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Vol. 7, No. 1
February/March 2004

 

Spineless Wonders 

by David Thompson
photos Wayne Levin

 
Michael Buchal pulls back the shade screen covering a fiberglass tank, plunges his arm into chilly sea water and fishes out a reddish-brown representative of Hawaii’s unlikely new agricultural export—abalone.

"This one weighs about 100 grams," says Buchal, the earnest young president of the Big Island Abalone Corporation. "It’s the ideal sushi size. It cuts up perfectly into four servings."

Abalone, with its rich, delicate flavor, is a shellfish prized around the world, and the one glistening in the palm of Buchal’s hand could wind up on a plate in New York City, Los Angeles, Seattle or Honolulu. But odds are that it will catch a flight to Japan, since Big Island Abalone ships ninety-one percent of its shellfish there. BIAC, which only began marketing the mollusks in 2001, has rapidly become the largest abalone producer in the United States. In 2003, it harvested about seventy tons of the gastropod, generated more than $2 million in sales and earned itself the title of Hawaii Exporter of the Year. The company’s long-term goal is to produce 1,000 tons annually. "We want to make Hawaii the abalone capital of the world," says Buchal.

But how can a cold water-loving creature not naturally found in the tropics thrive on the blistering Kona Coast, of all places? The key lies in the constant supply of nutrient-rich, forty-five-degree ocean water that’s pumped from 3,000 feet down and put on tap for the tenants of the Ocean Science and Technology Park at Kea¯hole Point, where Big Island Abalone’s ten-acre farm is located. So far, one acre of the farm is covered with quiet, shaded tanks where 1.5 million abalone spend from two to three years growing to market size in the cold, pure water. Another three acres hold long, bubbling tanks where the company grows the red macro algae that the abalone eat. In fact, this is the only abalone farm in the world where the mollusks and their feed are grown side by side. "At Keahole, we have more sunlight than any coastal site in the United States," Buchal says, "so if you’re growing algae, this is a good place to do it."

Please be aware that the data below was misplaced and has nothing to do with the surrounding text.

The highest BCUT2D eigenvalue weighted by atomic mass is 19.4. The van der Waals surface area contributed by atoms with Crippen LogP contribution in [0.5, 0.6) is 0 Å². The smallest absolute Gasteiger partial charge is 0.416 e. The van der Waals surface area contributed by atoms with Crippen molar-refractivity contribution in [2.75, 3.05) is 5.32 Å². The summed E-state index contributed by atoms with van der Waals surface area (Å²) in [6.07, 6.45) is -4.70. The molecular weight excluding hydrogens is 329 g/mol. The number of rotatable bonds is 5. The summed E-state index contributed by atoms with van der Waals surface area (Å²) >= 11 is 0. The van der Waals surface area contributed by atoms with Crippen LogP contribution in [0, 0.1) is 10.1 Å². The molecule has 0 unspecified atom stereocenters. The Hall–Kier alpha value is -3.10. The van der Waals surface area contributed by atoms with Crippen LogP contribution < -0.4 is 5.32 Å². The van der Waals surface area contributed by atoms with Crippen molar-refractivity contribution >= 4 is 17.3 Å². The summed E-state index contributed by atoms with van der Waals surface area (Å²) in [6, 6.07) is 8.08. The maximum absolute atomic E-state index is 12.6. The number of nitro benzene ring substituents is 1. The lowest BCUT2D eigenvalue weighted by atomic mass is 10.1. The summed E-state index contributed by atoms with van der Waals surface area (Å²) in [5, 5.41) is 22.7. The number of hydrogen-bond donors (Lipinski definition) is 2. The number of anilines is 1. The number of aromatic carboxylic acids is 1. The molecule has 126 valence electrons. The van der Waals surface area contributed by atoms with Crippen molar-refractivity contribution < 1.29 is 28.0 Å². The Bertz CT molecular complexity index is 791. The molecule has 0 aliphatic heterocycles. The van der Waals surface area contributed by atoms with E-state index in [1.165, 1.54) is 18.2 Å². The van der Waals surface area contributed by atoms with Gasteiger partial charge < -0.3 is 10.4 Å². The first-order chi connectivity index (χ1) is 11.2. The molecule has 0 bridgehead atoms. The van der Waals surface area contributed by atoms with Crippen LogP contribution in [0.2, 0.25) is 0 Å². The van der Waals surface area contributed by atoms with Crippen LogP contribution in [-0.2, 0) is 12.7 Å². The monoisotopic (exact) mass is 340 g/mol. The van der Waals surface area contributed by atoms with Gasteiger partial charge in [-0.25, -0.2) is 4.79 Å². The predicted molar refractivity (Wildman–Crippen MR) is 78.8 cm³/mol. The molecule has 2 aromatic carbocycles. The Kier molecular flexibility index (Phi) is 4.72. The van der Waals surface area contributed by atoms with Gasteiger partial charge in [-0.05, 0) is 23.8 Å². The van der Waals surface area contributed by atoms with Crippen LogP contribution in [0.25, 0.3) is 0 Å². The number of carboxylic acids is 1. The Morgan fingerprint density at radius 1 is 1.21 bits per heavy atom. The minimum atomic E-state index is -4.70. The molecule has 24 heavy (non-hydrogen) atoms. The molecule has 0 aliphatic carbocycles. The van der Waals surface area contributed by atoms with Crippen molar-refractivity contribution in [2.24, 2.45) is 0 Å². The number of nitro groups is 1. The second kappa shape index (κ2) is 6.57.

Michael Buchal
The aquaculture operation itself isn’t open to the public, but on the Big Island you can find its abalone on menus at the Mauna Kea Beach Hotel, the Hapuna Prince Beach Hotel and the Hilton Waikoloa Village. A handful of places in Honolulu serve it regularly, including the Halekulani hotel and Yanagi Sushi on Kapiolani Boulevard. You can also find the BIAC on the web at bigislandabalone.com
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